Epidemiology and Molecular Virus Characterization of Reemerging Rabies, South Africa
Cheryl Cohen*† , Benn Sartorius*†, Claude Sabeta‡§, Gugulethu Zulu‡§, Janusz Paweska*†, Mamokete Mogoswane¶, Chris Sutton#, Louis H. Nel§, Robert Swanepoel*†, Patricia A. Leman*, Antoinette A. Grobbelaar*, Edwin Dyason**, and Lucille Blumberg*†
Author affiliations: *National Institute for Communicable Diseases of the National Health Laboratory Service, Johannesburg, South Africa; †University of the Witwatersrand, Johannesburg, South Africa; ‡Onderstepoort Veterinary Institute, Pretoria, South Africa; §University of Pretoria, Pretoria, South Africa; ¶Limpopo Department of Health and Social Development, Polokwane, South Africa; #University of Limpopo, Polokwane, South Africa; **Limpopo Department of Agriculture, Polokwane, South Africa;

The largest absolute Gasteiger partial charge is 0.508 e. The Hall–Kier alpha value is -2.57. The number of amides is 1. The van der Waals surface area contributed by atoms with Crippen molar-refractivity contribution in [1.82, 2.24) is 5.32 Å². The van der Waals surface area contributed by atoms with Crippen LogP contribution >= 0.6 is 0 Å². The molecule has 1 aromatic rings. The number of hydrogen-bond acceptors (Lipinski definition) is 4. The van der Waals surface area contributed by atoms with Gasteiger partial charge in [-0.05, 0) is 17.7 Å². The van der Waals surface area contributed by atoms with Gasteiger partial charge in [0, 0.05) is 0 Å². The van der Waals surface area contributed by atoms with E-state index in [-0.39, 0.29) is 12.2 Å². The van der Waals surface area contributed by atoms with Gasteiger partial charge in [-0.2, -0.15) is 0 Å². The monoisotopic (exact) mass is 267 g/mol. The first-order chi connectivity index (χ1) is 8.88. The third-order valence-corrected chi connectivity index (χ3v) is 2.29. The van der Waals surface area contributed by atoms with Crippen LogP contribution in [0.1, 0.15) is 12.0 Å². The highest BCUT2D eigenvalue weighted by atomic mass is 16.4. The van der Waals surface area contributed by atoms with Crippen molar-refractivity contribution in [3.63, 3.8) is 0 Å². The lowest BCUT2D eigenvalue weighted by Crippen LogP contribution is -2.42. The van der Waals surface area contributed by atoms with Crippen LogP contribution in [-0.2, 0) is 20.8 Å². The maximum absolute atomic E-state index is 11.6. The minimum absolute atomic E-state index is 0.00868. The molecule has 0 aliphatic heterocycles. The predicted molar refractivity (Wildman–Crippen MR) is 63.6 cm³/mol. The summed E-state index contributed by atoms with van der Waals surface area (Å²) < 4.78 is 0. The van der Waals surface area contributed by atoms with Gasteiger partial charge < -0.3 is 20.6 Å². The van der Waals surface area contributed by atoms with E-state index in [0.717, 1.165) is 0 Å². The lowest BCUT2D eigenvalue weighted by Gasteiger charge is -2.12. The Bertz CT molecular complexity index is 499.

Figure 4. Neighbor-joining tree of canid rabies viruses from humans and animals from Limpopo (LP), Mpumalanga (MP), North West (NW), Free State (FS), Eastern Cape (EC), Northern Cape (NC), KwaZulu-Natal (KZN), and Western Cape (WC) Provinces of South Africa (SA) and neighboring countries of Zimbabwe, Mozambique, and Namibia. The Pasteur virus strain (PV) was used as the reference strain in the sequence alignment. Horizontal scales represent the evolutionary distance; vertical lines are for clarification purposes only. The scale bar indicates nucleotide substitutions per site. Viruses are identified by a laboratory reference number, source animal, locality of origin, and year of isolation. A–F represent virus lineages supported by bootstrap values of >70%; sublineages are indicated numerically. *Identical strains.
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